Scientists have some advice for England players in the event of a penalty shoot-out in the World Cup. Ignore the goalkeeper, pick a spot in the goal where you want the ball to go and aim your kick accordingly – preferably without falling over.
The advice for how to kick the perfect penalty may seem obvious but a study has shown that one of the biggest problems facing players in the high-anxiety situation of a shoot-out is the tendency of the penalty takers to be distracted by looking at the goalkeeper.
The researchers found that when penalty-takers are tense they tend to look at the goalkeeper more than they would when they are relaxed. This leads them unwittingly to target the ball into the arms of the opposing keeper.
“During a highly stressful situation, we are more likely to be distracted by any threatening stimuli and focus on them, rather than the task in hand,” said Greg Wood, a sports psychologist at Exeter University who has studied the eye movements of players while they take penalties.
“In a stressful situation, a footballer’s attention is likely to be directed toward the goalkeeper as opposed to the optimal scoring zones just inside the post. This disrupts the aiming of the shot and increases the likelihood of subsequently hitting the shot towards the goalkeeper, making it easier to save,” Mr Wood said.
Several professional goalies have won fame by distracting penalty takers. Bruce Grobbelaar famously feigned “spaghetti legs” while standing in goal in the 1984 European Cup final against Roma – a tactic used with similar success 21 years later by another Liverpool goalkeeper, Jerzy Dudek, when playing AC Milan in the final of the same competition.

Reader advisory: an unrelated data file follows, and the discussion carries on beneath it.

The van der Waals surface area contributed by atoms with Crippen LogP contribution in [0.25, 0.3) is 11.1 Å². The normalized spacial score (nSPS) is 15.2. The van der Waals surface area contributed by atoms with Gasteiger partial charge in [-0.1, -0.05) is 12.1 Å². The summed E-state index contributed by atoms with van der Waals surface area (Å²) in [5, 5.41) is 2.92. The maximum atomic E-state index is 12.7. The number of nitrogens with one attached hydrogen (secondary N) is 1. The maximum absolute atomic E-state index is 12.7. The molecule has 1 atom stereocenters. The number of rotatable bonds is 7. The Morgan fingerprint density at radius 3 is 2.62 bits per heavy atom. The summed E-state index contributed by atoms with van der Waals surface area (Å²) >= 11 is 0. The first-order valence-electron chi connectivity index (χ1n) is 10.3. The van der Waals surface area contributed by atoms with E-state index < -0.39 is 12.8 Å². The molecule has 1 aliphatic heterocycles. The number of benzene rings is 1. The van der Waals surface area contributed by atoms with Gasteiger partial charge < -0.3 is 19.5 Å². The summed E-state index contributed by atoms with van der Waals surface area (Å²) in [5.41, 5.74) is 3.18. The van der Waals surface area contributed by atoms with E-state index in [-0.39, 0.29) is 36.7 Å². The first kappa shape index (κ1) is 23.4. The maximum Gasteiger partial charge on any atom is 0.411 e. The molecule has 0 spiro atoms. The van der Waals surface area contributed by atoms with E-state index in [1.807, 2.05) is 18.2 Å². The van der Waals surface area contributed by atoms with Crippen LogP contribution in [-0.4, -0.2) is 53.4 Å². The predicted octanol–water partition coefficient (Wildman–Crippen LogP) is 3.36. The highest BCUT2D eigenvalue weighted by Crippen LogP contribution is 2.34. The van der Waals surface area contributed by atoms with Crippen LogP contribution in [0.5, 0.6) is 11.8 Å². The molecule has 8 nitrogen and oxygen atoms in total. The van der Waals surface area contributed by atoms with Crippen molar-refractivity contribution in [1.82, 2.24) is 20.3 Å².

“By doing distracting behaviour they are attracting the attention of the player,” said Mr Wood. “They may wave their arms up and down, and I’ve even heard of a goalkeeper who does cartwheels on the line – although I don’t recommend that as a tactic.
“The point is, there is a tight link between where we look and our motor activity. If we look to the right while driving a car, for instance, we will tend to veer in that direction. It’s the same principle.”
The study investigated the eye movements of 14 university footballers as they took a series of penalty shots in both relaxed or stressed conditions. The scientists attempted to emulate some of the stress of a real penalty shoot-out by offering a financial reward for the best penalty taker, and competitively ranking each of the players in terms of their scores.
The researchers also analysed the eye movements of the penalty takers when they faced goalkeepers who deliberately engaged in distracting behaviour, such as waving their arms on the touch line as the penalty was about to be taken.
The study found that players under competitive stress were more likely to rest their gaze on the goalkeepers compared to players who were more relaxed. It also found that distracting behaviour by goalkeepers was more successful in the more stressful situation, leading the players to shoot towards the centre of the goal, making it easier for the keeper to save.
“Research shows that the optimum strategy for penalty takers to use is to pick a spot and shoot at it, ignoring the goalkeeper in the process,” Mr Wood said. Simple.